The NISL program empowers leaders to succeed through a thoughtfully designed, cohesive curriculum consisting of 12 two-day units delivered over 12 to 15 months:
A Curriculum That Addresses the Many Roles of Today’s School Leaders
Across the country, teacher evaluations are gaining prominence. Principals often play the lead role in conducting portions of these evaluations. To play this role effectively, principals must understand what good instruction looks like. For instruction to improve, they need to be able to coach and mentor teachers to elevate their practice. NISL provides the content-area focus necessary to identify good instruction, and an instructional coaching model and experience using it, for principals to effectively leverage their insights to improve instruction and strengthen their relationship with teachers.
A school that mechanically focuses on meeting mandated targets is unlikely to meet them. School leaders must understand the stakes involved in students’ learning, believe that all students can succeed, and understand the importance of treating staff and students fairly and with respect. And they must be able to spread these beliefs among staff, students, parents and the community to achieve sustained success. NISL participants discover why high expectations and the courage to take action are the foundation of a just, fair and caring culture in which all students believe they can succeed. They learn how to widen the circle of support for students by cultivating community involvement and integrating community resources effectively into their school.
There is an unprecedented amount of data available in schools today and unprecedented pressure to ensure that this data points to ever-increasing student achievement. Principals need to have a deep understanding not only of summative assessments, but also classroom observations and formative assessments. They must know how to use data to group students, to set and measure goals, and to inform changes in instruction. They also must be able to organize teams and set the parameters for how data will be leveraged in their school. The NISL program provides the guidance and practice to help a school leader become a “Data Master.”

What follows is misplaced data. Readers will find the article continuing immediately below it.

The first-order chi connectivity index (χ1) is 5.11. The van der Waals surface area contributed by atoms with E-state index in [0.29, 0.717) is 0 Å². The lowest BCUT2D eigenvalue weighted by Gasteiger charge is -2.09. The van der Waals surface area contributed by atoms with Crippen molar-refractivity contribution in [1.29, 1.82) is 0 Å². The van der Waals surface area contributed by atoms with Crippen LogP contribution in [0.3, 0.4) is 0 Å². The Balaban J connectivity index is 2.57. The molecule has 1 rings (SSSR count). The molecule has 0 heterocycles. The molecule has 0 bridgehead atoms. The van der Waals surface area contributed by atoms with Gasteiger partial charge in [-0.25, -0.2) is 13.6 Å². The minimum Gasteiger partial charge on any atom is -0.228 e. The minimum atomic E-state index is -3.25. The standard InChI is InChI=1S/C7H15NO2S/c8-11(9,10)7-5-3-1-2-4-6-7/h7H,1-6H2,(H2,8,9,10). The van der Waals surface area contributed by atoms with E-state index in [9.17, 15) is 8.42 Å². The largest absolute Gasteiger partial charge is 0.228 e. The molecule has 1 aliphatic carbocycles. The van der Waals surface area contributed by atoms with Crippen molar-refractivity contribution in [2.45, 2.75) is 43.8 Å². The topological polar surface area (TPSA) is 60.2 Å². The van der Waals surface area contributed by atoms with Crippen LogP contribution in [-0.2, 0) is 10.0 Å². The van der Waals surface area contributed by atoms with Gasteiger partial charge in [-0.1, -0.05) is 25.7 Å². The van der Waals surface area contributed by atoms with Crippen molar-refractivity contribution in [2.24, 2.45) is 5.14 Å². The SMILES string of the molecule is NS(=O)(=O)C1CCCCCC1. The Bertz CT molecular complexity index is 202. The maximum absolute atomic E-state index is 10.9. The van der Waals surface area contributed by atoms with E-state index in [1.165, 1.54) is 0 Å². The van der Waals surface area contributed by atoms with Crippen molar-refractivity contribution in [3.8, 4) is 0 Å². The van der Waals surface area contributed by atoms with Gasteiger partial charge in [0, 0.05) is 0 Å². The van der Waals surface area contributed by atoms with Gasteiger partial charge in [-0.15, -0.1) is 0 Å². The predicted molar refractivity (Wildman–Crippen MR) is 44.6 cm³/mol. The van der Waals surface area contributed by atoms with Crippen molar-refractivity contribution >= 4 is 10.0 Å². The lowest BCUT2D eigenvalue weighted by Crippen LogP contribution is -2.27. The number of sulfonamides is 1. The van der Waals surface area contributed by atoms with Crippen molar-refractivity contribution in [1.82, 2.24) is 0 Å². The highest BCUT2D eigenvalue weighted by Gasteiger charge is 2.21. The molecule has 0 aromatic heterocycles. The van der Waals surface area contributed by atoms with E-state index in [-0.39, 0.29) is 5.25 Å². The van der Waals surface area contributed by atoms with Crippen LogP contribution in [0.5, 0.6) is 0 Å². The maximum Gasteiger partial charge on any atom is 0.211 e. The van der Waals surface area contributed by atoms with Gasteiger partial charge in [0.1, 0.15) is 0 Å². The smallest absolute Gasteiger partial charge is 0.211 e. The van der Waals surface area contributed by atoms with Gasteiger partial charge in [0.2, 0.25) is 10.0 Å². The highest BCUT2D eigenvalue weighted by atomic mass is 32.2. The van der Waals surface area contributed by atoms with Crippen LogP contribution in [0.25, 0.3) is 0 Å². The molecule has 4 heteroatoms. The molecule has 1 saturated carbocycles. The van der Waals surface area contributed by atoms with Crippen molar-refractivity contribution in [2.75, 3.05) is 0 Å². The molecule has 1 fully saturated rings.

Driving change in a school first requires a deep understanding of why change is necessary—and what kinds of changes will make a real impact. Beginning in the very first unit, and throughout the curriculum, participants develop this understanding and come away with an unwavering commitment to drive change. They also learn what they need to know and be able to do as a change agent to provide the guidance and direction to their school community, moving steadily from small wins to substantial gains. They learn how to identify and enlist the aid of friends, identify root problems and causes, gather intelligence, and formulate sound action plans for sustained instructional improvement.
Like never before, school leaders are responsible for student learning in their schools. Districts know they need principals who are strong instructional leaders, but rarely do all of school leaders have knowledge and skills necessary to improve instruction in a systemic way. NISL provides this foundation with research, discussions, applied learning and tools that provide a comprehensive understanding in everything from standards-based instruction to leveraging data and assessment, from best practices in the content areas to coaching towards improved instruction.
In military and business education, it’s well known that leaders must be able to think and act strategically, setting goals, managing resources, charting a course and overcoming obstacles. NISL provides frameworks for strategic thinking and decision making along with research and interactive exercises to strengthen participants’ ability to lead their schools strategically.
Participants in the NISL program come to understand the power of teams to accomplish school goals. They develop the capacity to promote professional learning, build collaborative teams and distribute leadership within their building, and they lead the entire school faculty in setting high expectations for students.
Whether it’s posted on a website or hanging in a hall, almost all school leaders can point to their school “vision.” But is the vision achievable, worthwhile and measureable, and one that will inspire staff to new heights? NISL helps leaders understand their role in creating an ongoing vision, what makes a vision strong and how to lead their staff, students and community towards that vision.